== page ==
Chlamydia trachomatis load at matched anatomic sites: implications for screening strategies

J Clin Microbiol. 2007 May;45(5):1395-402. doi: 10.1128/JCM.00100-07. Epub 2007 Mar 21.


Urethral and endocervical swabs and self-collected vaginal swabs (SCVSs) and urine specimens are all used as samples for diagnosis of urogenital infection with Chlamydia trachomatis. We have now determined chlamydial organism load in matched specimens from different anatomic sites and examined its relation to clinical signs and symptoms in men and women. Organism load was measured with assays based on the ligase chain reaction or real-time PCR analysis. The mean organism loads in 58 infected men were 1,200 and 821 elementary bodies (EBs) per 100 microl of sample for first-void urine (FVU) and urethral swabs, respectively (P>0.05). Organism load in FVU samples or urethral swabs was positively associated with symptoms (P<0.01) and clinical signs (P<0.01) in men. The mean organism loads in 73 infected women were 2,231, 773, 162, and 47 EBs/100 microl for endocervical swabs, SCVSs, urethral swabs, and FVU samples, respectively (P<0.001 for each comparison). Only the presence of multiple symptoms or clinical signs was associated with organism load in women. These results show that FVU is a suitable noninvasive sample type for men, given the fact that its chlamydial load did not differ significantly from that of urethral swabs. Given their higher organism load compared with FVU, SCVSs are the preferred noninvasive sample type for women.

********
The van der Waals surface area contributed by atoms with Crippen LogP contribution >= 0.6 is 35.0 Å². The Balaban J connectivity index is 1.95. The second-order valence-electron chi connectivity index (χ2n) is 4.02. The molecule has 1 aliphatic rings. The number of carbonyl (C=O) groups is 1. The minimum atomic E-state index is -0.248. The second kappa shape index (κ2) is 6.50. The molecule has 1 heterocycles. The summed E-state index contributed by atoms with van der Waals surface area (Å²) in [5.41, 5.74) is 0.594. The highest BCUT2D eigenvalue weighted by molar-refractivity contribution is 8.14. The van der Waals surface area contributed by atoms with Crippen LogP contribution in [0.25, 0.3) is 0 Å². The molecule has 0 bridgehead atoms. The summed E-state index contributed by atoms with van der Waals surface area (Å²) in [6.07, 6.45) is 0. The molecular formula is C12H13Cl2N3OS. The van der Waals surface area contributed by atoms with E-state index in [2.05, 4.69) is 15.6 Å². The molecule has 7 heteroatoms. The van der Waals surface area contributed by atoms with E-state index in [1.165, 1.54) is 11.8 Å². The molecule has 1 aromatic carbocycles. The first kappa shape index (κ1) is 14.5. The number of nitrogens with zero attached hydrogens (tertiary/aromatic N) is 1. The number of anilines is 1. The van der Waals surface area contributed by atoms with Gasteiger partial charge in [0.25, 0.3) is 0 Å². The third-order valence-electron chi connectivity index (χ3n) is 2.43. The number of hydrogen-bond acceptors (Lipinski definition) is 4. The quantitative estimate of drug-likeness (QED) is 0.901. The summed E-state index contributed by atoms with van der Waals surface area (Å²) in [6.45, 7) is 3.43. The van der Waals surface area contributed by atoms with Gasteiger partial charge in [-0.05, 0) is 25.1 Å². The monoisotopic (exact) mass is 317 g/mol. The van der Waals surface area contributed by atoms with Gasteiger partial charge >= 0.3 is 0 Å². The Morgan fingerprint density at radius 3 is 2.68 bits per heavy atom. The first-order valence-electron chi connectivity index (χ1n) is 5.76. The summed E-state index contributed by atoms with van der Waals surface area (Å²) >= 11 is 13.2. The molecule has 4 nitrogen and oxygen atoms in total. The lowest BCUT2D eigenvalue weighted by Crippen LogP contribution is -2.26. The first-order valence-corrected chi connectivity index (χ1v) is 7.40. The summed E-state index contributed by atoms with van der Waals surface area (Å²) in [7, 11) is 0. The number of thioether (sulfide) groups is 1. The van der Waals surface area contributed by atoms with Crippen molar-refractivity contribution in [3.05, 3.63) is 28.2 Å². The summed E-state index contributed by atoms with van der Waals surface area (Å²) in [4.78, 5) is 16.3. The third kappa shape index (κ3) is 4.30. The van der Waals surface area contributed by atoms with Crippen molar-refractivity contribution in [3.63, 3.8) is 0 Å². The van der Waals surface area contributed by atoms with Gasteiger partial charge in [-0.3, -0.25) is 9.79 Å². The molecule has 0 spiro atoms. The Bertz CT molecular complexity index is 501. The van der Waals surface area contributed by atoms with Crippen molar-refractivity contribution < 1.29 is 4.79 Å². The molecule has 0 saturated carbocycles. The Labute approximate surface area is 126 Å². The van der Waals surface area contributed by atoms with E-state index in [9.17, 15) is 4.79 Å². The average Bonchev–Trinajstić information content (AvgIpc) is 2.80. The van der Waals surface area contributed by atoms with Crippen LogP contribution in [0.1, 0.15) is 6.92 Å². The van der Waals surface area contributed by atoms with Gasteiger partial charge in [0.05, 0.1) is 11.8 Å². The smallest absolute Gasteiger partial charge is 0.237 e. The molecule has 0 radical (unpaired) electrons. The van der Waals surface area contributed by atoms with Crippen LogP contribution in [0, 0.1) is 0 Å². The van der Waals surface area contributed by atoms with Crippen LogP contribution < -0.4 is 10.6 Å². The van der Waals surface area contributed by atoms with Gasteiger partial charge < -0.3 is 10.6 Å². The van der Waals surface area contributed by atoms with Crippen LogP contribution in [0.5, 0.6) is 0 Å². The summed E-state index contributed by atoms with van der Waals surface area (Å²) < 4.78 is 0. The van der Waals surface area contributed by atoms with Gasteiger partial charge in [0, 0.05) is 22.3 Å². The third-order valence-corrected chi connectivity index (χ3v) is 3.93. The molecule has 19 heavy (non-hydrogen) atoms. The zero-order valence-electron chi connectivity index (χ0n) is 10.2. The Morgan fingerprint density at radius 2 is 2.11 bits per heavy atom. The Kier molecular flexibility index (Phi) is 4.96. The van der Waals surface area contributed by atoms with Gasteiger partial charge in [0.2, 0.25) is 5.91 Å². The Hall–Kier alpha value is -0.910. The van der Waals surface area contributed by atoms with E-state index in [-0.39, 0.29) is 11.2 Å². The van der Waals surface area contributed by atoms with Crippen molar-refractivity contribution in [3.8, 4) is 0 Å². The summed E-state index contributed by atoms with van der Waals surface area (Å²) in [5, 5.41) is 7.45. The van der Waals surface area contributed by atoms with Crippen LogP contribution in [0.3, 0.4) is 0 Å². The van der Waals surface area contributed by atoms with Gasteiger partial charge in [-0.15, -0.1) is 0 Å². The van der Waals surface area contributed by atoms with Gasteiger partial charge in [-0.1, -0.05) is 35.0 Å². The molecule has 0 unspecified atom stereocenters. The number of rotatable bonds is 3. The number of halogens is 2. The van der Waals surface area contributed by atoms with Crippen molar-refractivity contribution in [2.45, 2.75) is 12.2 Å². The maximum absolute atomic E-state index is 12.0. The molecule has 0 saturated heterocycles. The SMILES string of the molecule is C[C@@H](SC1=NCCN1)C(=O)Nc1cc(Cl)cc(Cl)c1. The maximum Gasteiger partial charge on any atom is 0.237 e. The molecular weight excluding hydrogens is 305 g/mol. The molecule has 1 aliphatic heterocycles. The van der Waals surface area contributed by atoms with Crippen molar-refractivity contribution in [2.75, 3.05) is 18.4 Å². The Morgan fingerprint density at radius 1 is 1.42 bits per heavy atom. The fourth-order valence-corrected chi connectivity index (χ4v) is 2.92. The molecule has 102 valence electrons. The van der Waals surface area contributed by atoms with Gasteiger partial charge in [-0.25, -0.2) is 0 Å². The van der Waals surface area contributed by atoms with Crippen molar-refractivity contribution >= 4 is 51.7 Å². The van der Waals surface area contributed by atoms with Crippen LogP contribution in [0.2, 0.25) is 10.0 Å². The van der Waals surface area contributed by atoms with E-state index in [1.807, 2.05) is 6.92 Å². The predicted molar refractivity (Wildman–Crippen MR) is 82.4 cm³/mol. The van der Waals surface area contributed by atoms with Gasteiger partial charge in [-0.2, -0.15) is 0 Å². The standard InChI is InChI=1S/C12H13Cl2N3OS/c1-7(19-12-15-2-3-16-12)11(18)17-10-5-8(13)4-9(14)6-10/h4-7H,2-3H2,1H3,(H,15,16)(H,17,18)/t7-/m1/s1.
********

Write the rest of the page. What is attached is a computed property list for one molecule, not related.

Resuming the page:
Publication types

  • Research Support, Non-U.S. Gov't

MeSH terms

  • Cervix Uteri / microbiology
  • Chlamydia Infections / diagnosis*
  • Chlamydia Infections / urine
  • Chlamydia trachomatis / isolation & purification*
  • Female
  • Humans
  • Male
  • Mass Screening / methods*
  • Urethra / microbiology
  • Urethral Diseases / diagnosis
  • Urethral Diseases / microbiology
  • Uterine Cervical Diseases / diagnosis
  • Uterine Cervical Diseases / microbiology
  • Vagina / microbiology
  • Vaginal Diseases / diagnosis
  • Vaginal Diseases / microbiology